Here’s Timothy Leary talking about acid and being ahead of his time:

In the 1990s, the people saying all these things were ravers and weird people on the internet. When I started grad school just 10 years ago, the most interesting thing about MDMA was its serotonergic neurotoxicity and hallucinogens clearly fall under the ban on admitting consciousness is real and important. The potential of blocking the 5-HT2A receptor for antipsychotic reasons was what people worried about, not using partial agonists of the receptor to induce mystical experiences.

My teacher told me to read Brave New World, and I found “The Doors of Perception” on the internet. If Aldous Huxley is Officially Worth Listening To, and he says mescaline is really important, it’s important, right? Before that, I think I had to do a report on mescaline in 8th grade. Like skateboarding, psychedelics are just pretty neat when you hear about them without preconceptions. Research picked up once there was no longer any institutional memory of hippies on acid being a profound danger to the nation.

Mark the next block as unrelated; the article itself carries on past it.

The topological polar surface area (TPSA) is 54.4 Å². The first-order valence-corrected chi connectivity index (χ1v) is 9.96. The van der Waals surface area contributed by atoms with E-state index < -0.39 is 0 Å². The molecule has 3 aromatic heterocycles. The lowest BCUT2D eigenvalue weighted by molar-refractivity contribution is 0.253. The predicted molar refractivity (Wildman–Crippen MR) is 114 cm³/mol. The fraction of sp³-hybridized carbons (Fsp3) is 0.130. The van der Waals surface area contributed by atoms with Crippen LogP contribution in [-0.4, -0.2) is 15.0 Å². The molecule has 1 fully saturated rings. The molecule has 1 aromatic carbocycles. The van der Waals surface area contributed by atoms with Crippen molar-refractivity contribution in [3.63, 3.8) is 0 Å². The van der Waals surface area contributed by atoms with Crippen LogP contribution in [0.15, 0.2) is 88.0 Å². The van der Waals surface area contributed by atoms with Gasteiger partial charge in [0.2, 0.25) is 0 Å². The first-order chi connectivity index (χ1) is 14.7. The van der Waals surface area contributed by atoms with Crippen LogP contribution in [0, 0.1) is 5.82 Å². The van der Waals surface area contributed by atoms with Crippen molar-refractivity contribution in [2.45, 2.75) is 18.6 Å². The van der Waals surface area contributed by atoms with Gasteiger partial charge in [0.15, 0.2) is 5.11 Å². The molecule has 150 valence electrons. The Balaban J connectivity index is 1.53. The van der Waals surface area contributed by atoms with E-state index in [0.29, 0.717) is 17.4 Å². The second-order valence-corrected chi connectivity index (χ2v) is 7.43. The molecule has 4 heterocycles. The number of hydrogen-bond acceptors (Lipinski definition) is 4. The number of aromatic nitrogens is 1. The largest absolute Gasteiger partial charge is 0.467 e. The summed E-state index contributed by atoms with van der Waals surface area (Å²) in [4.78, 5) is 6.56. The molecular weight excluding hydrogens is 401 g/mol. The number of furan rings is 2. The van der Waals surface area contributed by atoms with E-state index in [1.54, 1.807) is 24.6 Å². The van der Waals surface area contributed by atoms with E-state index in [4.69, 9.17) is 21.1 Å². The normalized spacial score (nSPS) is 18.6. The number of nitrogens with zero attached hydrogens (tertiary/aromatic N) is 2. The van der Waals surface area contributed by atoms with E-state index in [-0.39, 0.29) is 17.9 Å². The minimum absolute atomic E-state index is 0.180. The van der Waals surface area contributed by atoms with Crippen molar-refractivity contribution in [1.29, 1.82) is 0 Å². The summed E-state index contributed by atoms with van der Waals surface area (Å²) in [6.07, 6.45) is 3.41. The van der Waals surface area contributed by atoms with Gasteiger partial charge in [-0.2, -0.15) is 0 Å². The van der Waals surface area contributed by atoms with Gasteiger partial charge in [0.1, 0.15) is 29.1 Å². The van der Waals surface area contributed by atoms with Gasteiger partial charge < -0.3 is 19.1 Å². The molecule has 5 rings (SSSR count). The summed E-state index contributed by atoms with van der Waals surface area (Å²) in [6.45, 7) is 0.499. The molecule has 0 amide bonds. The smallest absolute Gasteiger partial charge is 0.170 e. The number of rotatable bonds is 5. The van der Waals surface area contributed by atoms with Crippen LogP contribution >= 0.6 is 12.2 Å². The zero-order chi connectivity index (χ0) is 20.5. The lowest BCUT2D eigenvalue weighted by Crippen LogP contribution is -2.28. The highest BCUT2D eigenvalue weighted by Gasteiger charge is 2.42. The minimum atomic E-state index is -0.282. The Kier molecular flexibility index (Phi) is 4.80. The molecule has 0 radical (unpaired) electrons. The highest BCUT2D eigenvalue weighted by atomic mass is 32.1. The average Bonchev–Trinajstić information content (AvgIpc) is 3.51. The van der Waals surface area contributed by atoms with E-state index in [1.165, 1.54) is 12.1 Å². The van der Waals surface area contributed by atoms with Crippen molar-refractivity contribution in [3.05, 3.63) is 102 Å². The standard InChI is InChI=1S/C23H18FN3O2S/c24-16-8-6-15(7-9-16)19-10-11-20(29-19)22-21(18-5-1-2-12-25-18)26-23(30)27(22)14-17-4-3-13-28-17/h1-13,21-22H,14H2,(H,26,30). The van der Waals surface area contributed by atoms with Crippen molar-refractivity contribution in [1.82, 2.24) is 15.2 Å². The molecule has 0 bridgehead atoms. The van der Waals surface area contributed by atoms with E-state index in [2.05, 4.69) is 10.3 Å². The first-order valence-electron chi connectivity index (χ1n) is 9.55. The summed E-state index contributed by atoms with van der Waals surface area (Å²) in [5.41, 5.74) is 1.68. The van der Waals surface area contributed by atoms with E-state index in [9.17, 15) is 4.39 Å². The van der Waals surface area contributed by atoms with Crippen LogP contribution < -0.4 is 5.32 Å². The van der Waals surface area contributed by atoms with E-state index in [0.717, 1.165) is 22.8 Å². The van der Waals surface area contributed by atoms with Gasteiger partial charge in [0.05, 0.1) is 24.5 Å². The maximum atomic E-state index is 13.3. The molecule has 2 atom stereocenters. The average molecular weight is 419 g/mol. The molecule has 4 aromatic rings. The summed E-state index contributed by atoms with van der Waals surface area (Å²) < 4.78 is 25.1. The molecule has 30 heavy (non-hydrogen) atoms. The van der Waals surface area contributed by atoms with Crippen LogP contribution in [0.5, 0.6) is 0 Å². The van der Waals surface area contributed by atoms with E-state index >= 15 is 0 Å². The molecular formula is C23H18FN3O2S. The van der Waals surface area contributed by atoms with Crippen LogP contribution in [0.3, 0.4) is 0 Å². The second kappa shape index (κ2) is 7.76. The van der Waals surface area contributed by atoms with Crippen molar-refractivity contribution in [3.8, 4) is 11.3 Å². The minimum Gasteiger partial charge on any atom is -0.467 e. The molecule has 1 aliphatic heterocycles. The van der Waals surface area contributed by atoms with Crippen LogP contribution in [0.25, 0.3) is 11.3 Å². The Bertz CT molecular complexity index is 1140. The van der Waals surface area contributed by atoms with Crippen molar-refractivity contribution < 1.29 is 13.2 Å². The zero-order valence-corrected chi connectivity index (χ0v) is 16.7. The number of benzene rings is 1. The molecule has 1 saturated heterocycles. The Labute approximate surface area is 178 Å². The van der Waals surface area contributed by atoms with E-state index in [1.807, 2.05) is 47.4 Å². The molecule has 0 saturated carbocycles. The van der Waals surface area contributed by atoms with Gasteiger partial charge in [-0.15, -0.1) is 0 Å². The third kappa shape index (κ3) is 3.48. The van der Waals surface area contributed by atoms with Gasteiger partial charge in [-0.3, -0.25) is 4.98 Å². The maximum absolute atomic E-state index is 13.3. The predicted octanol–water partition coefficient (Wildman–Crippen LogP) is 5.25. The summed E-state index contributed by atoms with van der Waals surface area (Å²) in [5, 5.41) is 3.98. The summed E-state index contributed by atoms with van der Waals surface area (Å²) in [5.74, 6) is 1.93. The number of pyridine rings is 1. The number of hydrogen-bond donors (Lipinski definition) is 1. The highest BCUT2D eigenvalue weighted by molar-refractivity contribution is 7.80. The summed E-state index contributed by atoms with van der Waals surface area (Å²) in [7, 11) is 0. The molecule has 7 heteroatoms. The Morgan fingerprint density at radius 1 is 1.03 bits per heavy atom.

It feels good to say “I told you so,” but it makes me wish normal people understood how much it sucks when they passively trust authority and follow instructions to demonize people. Imagine it’s the 1980s or 1990s and you know about an important thing that’s relevant to our deepest existential issues. That is, you were enthusiastic about it for the same reasons as the current director of NIMH, so your interest is justified by generally accepted standards. Now imagine trying to talk about it with almost anybody. People will say the most absurd things about jumping out of windows and it’s a stupid idea just because and you sound like a crazy person and must be a drug addict trying to rationalize your behavior and…Psychedelics help with addiction, ironically. Your tax dollars at work.